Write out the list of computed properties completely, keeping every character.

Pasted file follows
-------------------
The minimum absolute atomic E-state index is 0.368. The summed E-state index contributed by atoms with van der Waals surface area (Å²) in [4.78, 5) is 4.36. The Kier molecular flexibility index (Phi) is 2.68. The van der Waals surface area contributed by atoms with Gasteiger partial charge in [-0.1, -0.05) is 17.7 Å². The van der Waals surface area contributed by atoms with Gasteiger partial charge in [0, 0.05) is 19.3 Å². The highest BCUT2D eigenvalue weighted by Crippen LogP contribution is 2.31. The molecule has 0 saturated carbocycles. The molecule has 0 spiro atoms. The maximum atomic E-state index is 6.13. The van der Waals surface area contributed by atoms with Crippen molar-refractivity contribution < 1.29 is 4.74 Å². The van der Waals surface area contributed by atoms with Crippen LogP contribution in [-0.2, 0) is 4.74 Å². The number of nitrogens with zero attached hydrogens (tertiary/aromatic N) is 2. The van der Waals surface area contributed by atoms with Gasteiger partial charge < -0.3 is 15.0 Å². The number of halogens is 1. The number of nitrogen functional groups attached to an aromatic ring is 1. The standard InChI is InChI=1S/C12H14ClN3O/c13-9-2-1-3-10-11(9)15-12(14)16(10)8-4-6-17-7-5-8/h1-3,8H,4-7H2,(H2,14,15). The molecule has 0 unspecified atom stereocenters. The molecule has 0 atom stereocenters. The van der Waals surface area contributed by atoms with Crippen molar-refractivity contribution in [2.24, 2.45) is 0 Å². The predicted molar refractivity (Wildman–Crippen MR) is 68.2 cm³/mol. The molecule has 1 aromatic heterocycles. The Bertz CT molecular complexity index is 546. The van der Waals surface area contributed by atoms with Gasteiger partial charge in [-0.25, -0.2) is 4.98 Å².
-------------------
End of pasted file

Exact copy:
The minimum absolute atomic E-state index is 0.368. The summed E-state index contributed by atoms with van der Waals surface area (Å²) in [4.78, 5) is 4.36. The Kier molecular flexibility index (Phi) is 2.68. The van der Waals surface area contributed by atoms with Gasteiger partial charge in [-0.1, -0.05) is 17.7 Å². The van der Waals surface area contributed by atoms with Gasteiger partial charge in [0, 0.05) is 19.3 Å². The highest BCUT2D eigenvalue weighted by Crippen LogP contribution is 2.31. The molecule has 0 saturated carbocycles. The molecule has 0 spiro atoms. The maximum atomic E-state index is 6.13. The van der Waals surface area contributed by atoms with Crippen molar-refractivity contribution < 1.29 is 4.74 Å². The van der Waals surface area contributed by atoms with Crippen LogP contribution in [-0.2, 0) is 4.74 Å². The number of nitrogens with zero attached hydrogens (tertiary/aromatic N) is 2. The van der Waals surface area contributed by atoms with Gasteiger partial charge < -0.3 is 15.0 Å². The number of halogens is 1. The number of nitrogen functional groups attached to an aromatic ring is 1. The standard InChI is InChI=1S/C12H14ClN3O/c13-9-2-1-3-10-11(9)15-12(14)16(10)8-4-6-17-7-5-8/h1-3,8H,4-7H2,(H2,14,15). The molecule has 0 unspecified atom stereocenters. The molecule has 0 atom stereocenters. The van der Waals surface area contributed by atoms with Crippen molar-refractivity contribution in [2.24, 2.45) is 0 Å². The predicted molar refractivity (Wildman–Crippen MR) is 68.2 cm³/mol. The molecule has 1 aromatic heterocycles. The Bertz CT molecular complexity index is 546. The van der Waals surface area contributed by atoms with Gasteiger partial charge in [-0.25, -0.2) is 4.98 Å².